Facility Services

Classification Unit

The Multnomah County Sheriff's Office Classification Unit assists in ensuring the safety of inmates and safety of staff while supporting efficient management of our jail facilities.
This specialized unit is comprised of skilled Corrections Deputies, whose primary function is to determine appropriate housing of inmates during an initial interview using an objective jail classification instrument.
Objective classification systems aim to separate violent inmates from non-violent inmates and facilitate movement, through administrative processes, from the most restrictive housing to the least restrictive housing in a safe and structured manner.

Close Street Supervision

Close Street is an intensive custody and supervision programthat provides pre-trial services to arrestees of Measure 11 crimes, Domestic Violence cases, and a select group of clients with mental health disorders. Deputies interview defendants and conduct investigations to present the Court with accurate, timely, and impartial information which assists the Judge in making an informed release decision. This program supports both offender accountability and reentry of the offender into the community while increasing available jail beds.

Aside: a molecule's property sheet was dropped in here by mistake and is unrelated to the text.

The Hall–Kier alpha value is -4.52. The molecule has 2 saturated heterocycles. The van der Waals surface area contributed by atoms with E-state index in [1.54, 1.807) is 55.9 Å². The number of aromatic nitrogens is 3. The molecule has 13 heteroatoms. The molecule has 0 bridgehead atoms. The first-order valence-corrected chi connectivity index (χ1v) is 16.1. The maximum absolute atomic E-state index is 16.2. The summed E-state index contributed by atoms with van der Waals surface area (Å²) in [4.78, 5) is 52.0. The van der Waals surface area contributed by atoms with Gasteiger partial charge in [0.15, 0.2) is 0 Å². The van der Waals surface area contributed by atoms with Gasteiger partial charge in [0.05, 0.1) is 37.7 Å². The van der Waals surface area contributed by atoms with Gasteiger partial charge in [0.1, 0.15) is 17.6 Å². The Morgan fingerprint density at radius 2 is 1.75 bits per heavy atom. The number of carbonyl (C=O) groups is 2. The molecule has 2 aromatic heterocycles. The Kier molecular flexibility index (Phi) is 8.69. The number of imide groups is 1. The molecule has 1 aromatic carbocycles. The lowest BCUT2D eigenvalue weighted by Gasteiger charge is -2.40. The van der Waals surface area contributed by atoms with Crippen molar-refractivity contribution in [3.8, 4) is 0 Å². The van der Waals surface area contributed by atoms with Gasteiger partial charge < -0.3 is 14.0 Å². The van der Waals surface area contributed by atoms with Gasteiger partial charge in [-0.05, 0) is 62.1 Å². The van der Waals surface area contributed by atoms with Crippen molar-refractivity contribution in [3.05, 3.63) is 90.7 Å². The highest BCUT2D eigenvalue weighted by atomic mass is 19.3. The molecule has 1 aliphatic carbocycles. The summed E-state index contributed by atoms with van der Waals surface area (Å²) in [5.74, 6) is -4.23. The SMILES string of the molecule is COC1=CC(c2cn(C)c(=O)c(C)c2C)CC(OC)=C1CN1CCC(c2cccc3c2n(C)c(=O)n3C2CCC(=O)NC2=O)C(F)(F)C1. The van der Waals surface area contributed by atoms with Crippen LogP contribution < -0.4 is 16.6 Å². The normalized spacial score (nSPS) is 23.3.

This intensive custody and supervision program supports offender accountability while transitioning pretrial and sentenced offenders out of scarce jail beds. At the direction of the court, Close Street Supervision provides intensive, individualized supervision and management of multiple need pretrial arrestees who would otherwise be ineligible for pretrial release. This program supports and enhances community safety by assessing a broader number of the in-custody population for program suitability, expanding case management and supervision, subsidizing participation when indicated, and providing immediate consequences for program failures.

Compared to other pretrial supervision programs, the program’s success rates rank among the highest in the nation. A recent audit demonstrated that, of the almost 1,200 defendants supervised in 2010, more than 96% were successful; appearing for all scheduled court dates and committing no new crimes, while under supervision.